Tobacco smoking prevalence among in-school adolescents aged 13-15 years: baseline for evaluation of the implementation of the FCTC in Lusaka district, Zambia

  • R Zulu
  • S Siziya
  • SH Nzala

Abstract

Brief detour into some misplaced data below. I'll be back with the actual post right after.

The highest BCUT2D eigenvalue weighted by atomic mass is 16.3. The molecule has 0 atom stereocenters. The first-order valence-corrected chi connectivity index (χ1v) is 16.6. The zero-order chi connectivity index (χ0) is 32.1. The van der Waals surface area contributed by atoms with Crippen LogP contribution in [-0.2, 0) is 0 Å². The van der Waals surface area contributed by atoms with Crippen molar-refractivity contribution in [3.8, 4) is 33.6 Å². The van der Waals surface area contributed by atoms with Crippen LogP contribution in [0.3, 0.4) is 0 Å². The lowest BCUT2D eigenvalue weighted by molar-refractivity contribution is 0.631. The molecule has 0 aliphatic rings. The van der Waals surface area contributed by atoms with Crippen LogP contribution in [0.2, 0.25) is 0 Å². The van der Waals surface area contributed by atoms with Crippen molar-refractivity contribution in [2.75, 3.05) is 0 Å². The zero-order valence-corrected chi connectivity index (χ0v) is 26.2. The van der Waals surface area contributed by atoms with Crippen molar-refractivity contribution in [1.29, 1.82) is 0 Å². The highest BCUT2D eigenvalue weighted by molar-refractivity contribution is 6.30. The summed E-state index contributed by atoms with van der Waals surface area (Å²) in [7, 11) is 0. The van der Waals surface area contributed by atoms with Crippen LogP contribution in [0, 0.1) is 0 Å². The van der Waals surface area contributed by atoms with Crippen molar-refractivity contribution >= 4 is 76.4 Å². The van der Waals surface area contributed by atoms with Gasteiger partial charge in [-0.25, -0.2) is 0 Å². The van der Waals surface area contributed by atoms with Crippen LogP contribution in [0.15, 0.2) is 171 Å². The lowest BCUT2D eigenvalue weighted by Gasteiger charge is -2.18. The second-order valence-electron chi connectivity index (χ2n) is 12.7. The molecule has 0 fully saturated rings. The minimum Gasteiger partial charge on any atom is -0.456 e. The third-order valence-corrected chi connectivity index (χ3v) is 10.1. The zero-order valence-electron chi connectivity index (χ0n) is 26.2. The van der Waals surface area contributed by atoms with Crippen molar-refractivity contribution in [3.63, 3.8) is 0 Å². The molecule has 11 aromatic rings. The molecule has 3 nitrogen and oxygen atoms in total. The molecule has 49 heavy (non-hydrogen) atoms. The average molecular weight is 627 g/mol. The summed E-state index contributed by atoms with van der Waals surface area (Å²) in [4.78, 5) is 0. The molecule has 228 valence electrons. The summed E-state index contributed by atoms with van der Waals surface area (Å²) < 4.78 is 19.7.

Background: Tobacco use is a major public health concern worldwide. Zambia has been controlling tobacco use in terms of legislative interventions, and acceding to the World Health organization (WHO) Framework Convention on Tobacco Control (FCTC). The study was aimed to determine the baseline prevalence of current smoking to be used in the evaluation of the implementation of the WHO FCTC. Methods: Survey data from the 2002 and 2007 Global Youth Tobacco Surveys (GYTS) were used to estimate the prevalence of tobacco use. The standard protocol for GYTS was used in the surveys, and only data for students aged 13 to 15 years was used in the analysis. Data were analyzed using SUDAAN (Research Triangle institute), and SPSS (version 11.5) software packages. Weighted analysis was used to produce estimates together with their 95% confidence intervals (CI). Results: The current cigarette smokers were 9.2% in 2002 and 6.8% in 2007 (p>0.05), with an overall rate of 7.4% (95%CI [7.1, 7.7]). No significant difference in current cigarette smoking rates was observed between sexes. However, compared to students of age 15 years, those of ages 13 and 14 years were less likely to be current smokers (AOR=0.82, 95%CI [0.77, 0.88]) for 13 years, and AOR=0.90, 95%CI [0.85, 0.96] for 14 years). Conclusion: The results of this study show that Lusaka district is in the first stage of the tobacco epidemic. There is urgent need, guided by the WHO FCTC, for effective interventions to be put in place before the epidemic becomes unmanageable.
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